My mind raced as I continued to work out. Could he feel all of that nasty energy I was throwing his way? Am I feeling violated? He was kind of cute. He probably thinks that I’m a real fatty trying to dress all cute at the gym with this silly hat. He probably thought my body looked disgusting while he was checking me out. He must have said to himself, “Look at all of her extra weight. She should definitely be here working out” Does he know that I’m here with a handsome man? Hasn’t he seen us talk in here today? Is he attracted to me? Is there a part of me that feels attraction towards his audacity?
I continued exercising and I secretly watched him rise from the bike. He was far away.
I was certainly not going to be caught committing my own pet peeve.
Yet I saw him slightly struggle to get off the bike and in the same instant, I realized his left-side wasn’t moving the same way his right-side was moving. He walked slowly over to the trashcan for sanitizer. He was limping. When he reached for the paper towels, I noticed his arm was awkwardly bent next to his side.
My heart dropped onto the floor. Perhaps he has cerebral palsy? Maybe he had a stroke? Maybe he’s having an MS flare-up? What if he was in a bad car accident? Stop making assumptions! God, he’s so young. I’m such a jerk! How could I give him, of all people, that heinous glare? You’re so stupid.
I continued to work out at each machine, breathing into my reps and trying to free my mind up from my ignorance.
Before my recovery, there was a time when I was incredibly strict with the amount of reps and sets that I would complete at each gym visit. I was rigid with my rep counting instead of focusing my attention towards my overall exertion. In the past I forced myself through workouts with thoughts of weight loss stress and body hate. I was happy to be exercising but it was never enough. I could have done more, I could have pushed myself harder.
Now I actually close my eyes and breathe into the motions, enjoying the burn. I relish in the feelings of moving my muscles. Instead of telling myself, “This is too hard” or “You should be in better shape than this” I now say, “I feel so alive” or “I’m blessed to be able to move like this”. Now the rules are gone and I praise myself with self-love. I listen to my body before deciding how I want to move for the day.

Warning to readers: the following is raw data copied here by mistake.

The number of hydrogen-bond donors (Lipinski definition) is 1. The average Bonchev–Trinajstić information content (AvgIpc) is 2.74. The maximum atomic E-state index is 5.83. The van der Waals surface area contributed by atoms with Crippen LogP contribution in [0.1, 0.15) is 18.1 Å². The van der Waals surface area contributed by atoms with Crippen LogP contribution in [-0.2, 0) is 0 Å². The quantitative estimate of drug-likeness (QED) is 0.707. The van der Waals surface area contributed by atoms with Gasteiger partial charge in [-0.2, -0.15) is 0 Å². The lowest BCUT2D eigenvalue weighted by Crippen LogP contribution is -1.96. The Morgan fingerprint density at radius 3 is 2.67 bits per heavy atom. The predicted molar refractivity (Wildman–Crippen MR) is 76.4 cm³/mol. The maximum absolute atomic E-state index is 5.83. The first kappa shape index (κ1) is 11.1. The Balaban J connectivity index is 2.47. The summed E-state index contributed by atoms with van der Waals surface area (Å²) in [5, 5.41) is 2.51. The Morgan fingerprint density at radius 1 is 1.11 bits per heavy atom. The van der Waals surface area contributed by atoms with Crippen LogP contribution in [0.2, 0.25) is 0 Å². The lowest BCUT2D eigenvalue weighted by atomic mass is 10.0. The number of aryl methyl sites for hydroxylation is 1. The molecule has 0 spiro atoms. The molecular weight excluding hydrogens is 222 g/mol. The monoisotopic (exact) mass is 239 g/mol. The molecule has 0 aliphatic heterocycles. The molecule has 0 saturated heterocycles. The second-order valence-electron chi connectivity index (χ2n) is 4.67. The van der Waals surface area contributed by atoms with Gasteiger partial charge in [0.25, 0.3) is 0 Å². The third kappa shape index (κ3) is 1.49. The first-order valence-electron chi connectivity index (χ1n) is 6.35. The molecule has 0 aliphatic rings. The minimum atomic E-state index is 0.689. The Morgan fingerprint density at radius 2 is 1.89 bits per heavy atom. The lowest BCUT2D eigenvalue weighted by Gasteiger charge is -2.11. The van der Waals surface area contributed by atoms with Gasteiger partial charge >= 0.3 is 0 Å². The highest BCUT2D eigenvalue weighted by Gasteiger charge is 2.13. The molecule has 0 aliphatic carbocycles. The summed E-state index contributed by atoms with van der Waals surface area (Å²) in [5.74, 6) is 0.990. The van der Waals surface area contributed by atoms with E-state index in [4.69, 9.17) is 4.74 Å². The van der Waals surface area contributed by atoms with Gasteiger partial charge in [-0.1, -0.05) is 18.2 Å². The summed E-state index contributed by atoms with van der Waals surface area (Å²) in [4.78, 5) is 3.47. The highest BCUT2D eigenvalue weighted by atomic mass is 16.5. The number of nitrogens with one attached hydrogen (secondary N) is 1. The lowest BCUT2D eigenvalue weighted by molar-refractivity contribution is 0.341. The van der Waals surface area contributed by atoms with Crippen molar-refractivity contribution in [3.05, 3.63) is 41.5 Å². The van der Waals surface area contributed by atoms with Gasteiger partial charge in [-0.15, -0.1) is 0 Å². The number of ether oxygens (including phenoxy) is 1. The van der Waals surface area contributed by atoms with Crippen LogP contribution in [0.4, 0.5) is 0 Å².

I felt myself sink into my breathing but in the back of my mind, I was realizing how unmindful I had been to a total stranger. I had blindly let my insecurities lead my actions.
In my mind, I ran through Don Miguel Ruiz’s Four Agreements. I typically do this when I’m feeling uncomfortable in a situation.
Yes, I was taking his staring personally.
Yes, I made assumptions about why he wouldn’t stop looking at me.
No, I wasn’t doing my best.
Sh!t. I always forget the fourth one.
I realized how out of touch I had been during my stretching. My thoughts had been motivated by fear, fear of what others might think of my body. I took my thoughts a step further and recognized how much of my life has been spent living in my head instead of taking situations for face value. These are the mini-awakenings I keep having during my recovery. I’m thankful for them. They keep me honest with myself and present with others.
The urge to connect with my mat-gawker and share a smile was strong. I decided a smile would show him that I wasn’t a complete ass. I watched him from afar, disappointed in myself. Of course he was watching me. Maybe I was moving in ways he can’t right now. Maybe he was happy to see a bigger woman feeling confident enough to be herself at a gym. Maybe he even thought I was cute? And he was a nice-looking guy. He had actually intimidated me when I glared at him.
I tried to meet up with him at the trashcan for the next couple of weight machines, but it never worked out. This is silly. Just let it go. Let it go.
My husband stopped by to chat and I felt a wave of relief. My attention was jolted back to the present.
As he walked away, I stepped off my machine and at the same time my mat-gawker rose up from his machine. We both stood in the tight aisle, unsure who should pass first. We both walked back and forth around each other. The moment was organic and my heart melted. With a friendly smile I asked, “Shall we dance?” He laughed and his face softened too. He joked back but I couldn’t quite understand him. It was all happening so fast, just like our first, nonverbal exchange.
It didn’t matter what he said. The smiles and chuckles were real.
I grabbed the sanitizer with a peaceful mind. Finally. I felt a million times better. I’m so happy that the moment was serendipitous. We actually ended up doing it again at the end of my workout. I once again apologized and he laughed. He responded cheerfully, “I don’t mind at all”.
I walked away, hoping I would see him again. I began to think about my single girlfriends and who might want to date him. I’m not sure why he felt the urge to look at me for so long but I could tell that once he warmed up, he was easy-going and wholesome. I would love to set up a friend with that kind of catch.
I walked out to the parking lot, hand-in-hand with my husband and said, “Wow….pretty powerful workout today”.